Isokinetic Training

Similar to isometric training, isotonic training shares many of the same benefits, but within the context of home workouts, you are creating your own resistance in order to keep lifting speed static while moving with maximum tension. Typically, this works best with upper body and single leg work as bilateral lower body training like a squat tend to be limited by how much tension you can produce with your upper body.

Isokinetic training can be done in one of two ways:

  • 30-60s isokinetic exercise at MVC
  • 20-40s isokinetic exercise at MVC followed by 20-40s AMRAP to failure with a related movement using moderate weights. We are looking for 40-60s of total work per set. If you are doing the ISO properly, you won’t get more than 40 seconds of reps on the AMRAP portion of this. You can pick the length of your isokinetic movement based on how much weight/resistance you have available to you. You can probably get away with a shorter isometric if you have heavy weights handy, and vice versa. In terms of selecting the number of sets, you would do this the same way you would in your normal program as these can be programmed similarly.

Resistance Bands

Bands definitely have their uses in at-home training, but I don’t personally like them for long range of motion exercises where the tension on the band changes exponentially since it becomes a trade-off between having enough resistance at the lowest tension point of the movement to have an effective load and not having too much weight at the top of the movement where you are unable to do the exercise [properly].

That being said, bands are excellent in the following contexts:

  • BFR training as the loads have to be low through the band anyways so the jump in resistance is not as significant which leads to a flatter strength curve. 
  • Rate of force development and plyometric work for lifters who need it. Force production can stay high and there is a huge reward with carrying speed into the top of the band movement. While you might not get strong from this method alone, it can be an excellent method to improve your strength expression later on in a training cycle.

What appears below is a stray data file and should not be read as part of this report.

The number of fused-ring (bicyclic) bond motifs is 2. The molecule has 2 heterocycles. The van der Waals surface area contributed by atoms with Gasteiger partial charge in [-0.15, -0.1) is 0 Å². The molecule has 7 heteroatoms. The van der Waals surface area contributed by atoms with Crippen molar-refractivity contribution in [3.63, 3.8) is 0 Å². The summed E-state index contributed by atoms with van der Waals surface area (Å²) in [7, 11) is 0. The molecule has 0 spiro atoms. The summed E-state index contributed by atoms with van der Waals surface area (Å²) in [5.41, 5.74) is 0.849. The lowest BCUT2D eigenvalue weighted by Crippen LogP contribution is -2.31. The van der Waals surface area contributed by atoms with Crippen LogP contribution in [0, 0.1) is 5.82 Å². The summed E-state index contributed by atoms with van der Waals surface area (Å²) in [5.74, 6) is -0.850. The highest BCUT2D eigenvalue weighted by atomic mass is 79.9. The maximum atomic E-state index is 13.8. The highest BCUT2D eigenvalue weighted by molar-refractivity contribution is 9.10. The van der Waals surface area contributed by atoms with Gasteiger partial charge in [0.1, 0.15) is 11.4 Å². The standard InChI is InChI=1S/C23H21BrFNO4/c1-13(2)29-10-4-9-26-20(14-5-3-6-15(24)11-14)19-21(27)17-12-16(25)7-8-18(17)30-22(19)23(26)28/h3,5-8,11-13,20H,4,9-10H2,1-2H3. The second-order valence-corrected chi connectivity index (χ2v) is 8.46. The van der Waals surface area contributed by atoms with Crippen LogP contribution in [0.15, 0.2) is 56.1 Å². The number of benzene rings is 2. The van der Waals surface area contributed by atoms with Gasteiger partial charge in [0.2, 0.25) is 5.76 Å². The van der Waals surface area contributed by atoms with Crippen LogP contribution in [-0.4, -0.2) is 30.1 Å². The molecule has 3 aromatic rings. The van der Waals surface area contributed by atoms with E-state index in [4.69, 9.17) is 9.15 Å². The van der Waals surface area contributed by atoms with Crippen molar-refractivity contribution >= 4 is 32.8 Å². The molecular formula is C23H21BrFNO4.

• Higher rep single joint exercises

Buckets of Concrete (Not a Joke)

This seems to be something that a lot of people have overlooked. While it’s certainly not perfect, you can

One of these bags and a home depot bucket will make you about 12L of concrete mix (~29kg/64lbs) for $12.50 plus tax. Theoretically, you could fill the bucket up with more than one bag of mix and end up with ~45kg/100lb buckets but I’m not sure what the handles are rated for.

A couple of those guys and a steel rod and you have a make shift barbell. Used independently, you have some very primitive kettlebells. It doesn’t have to be pretty to be effective.

Unilateral and Other Bodyweight Training

While a well-balanced program should already include some unilateral work in the name of longevity and injury prevention, unilateral work such as lunges can be an effective way to make more out of less. If you are limited by how much weight you have at your disposal, doing single leg work or single arm work allows you to increase the load on the working limb because your load is isolated on that one point of support instead of split in half like it would be for bilateral work like a squat or push-up.

Calisthenics training such as pull-ups, inverted rows, push-ups, pistol squats, single arm-push-ups, handstand push-ups, and so on are also all very viable options.

 

General guidelines

  • At the exception of BFR, you should work on being as forceful on the concentric as possible. When loads are lower, velocity needs to be higher in order to keep force output high (F=m*a).
  • You should still periodize your training by cycling through periods of higher and lower volumes (and intensities, if practical).
  • The principle of overload still applies. If you want to progress with your training, you still need to increase the demands on the system whether that be through intensity or workload.
  • Just because something feels hard doesn’t mean it’s effective. 1000 reps of soup can bench presses will not make your max bench go up even though “the pump is real”.

With all this in mind, I’ll be getting into a bench press, squat, and deadlift based workout using some of these modalities in my next articles.

Have a question about how to use these ideas in your own training or looking for coaching?

Regardless of how much equipment you have, let’s get in touch!